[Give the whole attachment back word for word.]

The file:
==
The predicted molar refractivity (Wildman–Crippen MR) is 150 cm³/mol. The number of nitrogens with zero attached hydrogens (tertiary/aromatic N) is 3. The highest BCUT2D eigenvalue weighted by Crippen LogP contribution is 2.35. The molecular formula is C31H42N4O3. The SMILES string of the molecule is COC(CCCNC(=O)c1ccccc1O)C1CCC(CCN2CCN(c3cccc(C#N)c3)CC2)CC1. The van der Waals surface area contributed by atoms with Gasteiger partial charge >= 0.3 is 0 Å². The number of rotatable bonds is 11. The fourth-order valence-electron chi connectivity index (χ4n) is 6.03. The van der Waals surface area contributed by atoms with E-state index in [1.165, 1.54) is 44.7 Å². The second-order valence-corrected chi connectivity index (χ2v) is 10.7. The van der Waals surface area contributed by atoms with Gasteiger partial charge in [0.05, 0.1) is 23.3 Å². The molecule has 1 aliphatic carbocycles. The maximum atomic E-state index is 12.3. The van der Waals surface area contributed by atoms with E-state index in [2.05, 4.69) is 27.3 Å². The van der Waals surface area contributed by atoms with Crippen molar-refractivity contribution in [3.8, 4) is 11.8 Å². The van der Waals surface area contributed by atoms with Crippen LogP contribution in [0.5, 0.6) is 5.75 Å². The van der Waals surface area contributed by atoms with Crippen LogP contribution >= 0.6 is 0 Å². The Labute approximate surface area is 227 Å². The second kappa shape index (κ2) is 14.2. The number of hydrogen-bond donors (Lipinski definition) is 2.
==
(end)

The predicted molar refractivity (Wildman–Crippen MR) is 150 cm³/mol. The number of nitrogens with zero attached hydrogens (tertiary/aromatic N) is 3. The highest BCUT2D eigenvalue weighted by Crippen LogP contribution is 2.35. The molecular formula is C31H42N4O3. The SMILES string of the molecule is COC(CCCNC(=O)c1ccccc1O)C1CCC(CCN2CCN(c3cccc(C#N)c3)CC2)CC1. The van der Waals surface area contributed by atoms with Gasteiger partial charge >= 0.3 is 0 Å². The number of rotatable bonds is 11. The fourth-order valence-electron chi connectivity index (χ4n) is 6.03. The van der Waals surface area contributed by atoms with E-state index in [1.165, 1.54) is 44.7 Å². The second-order valence-corrected chi connectivity index (χ2v) is 10.7. The van der Waals surface area contributed by atoms with Gasteiger partial charge in [0.05, 0.1) is 23.3 Å². The molecule has 1 aliphatic carbocycles. The maximum atomic E-state index is 12.3. The van der Waals surface area contributed by atoms with E-state index in [2.05, 4.69) is 27.3 Å². The van der Waals surface area contributed by atoms with Crippen molar-refractivity contribution in [3.8, 4) is 11.8 Å². The van der Waals surface area contributed by atoms with Crippen LogP contribution in [0.5, 0.6) is 5.75 Å². The van der Waals surface area contributed by atoms with Crippen LogP contribution >= 0.6 is 0 Å². The Labute approximate surface area is 227 Å². The second kappa shape index (κ2) is 14.2. The number of hydrogen-bond donors (Lipinski definition) is 2.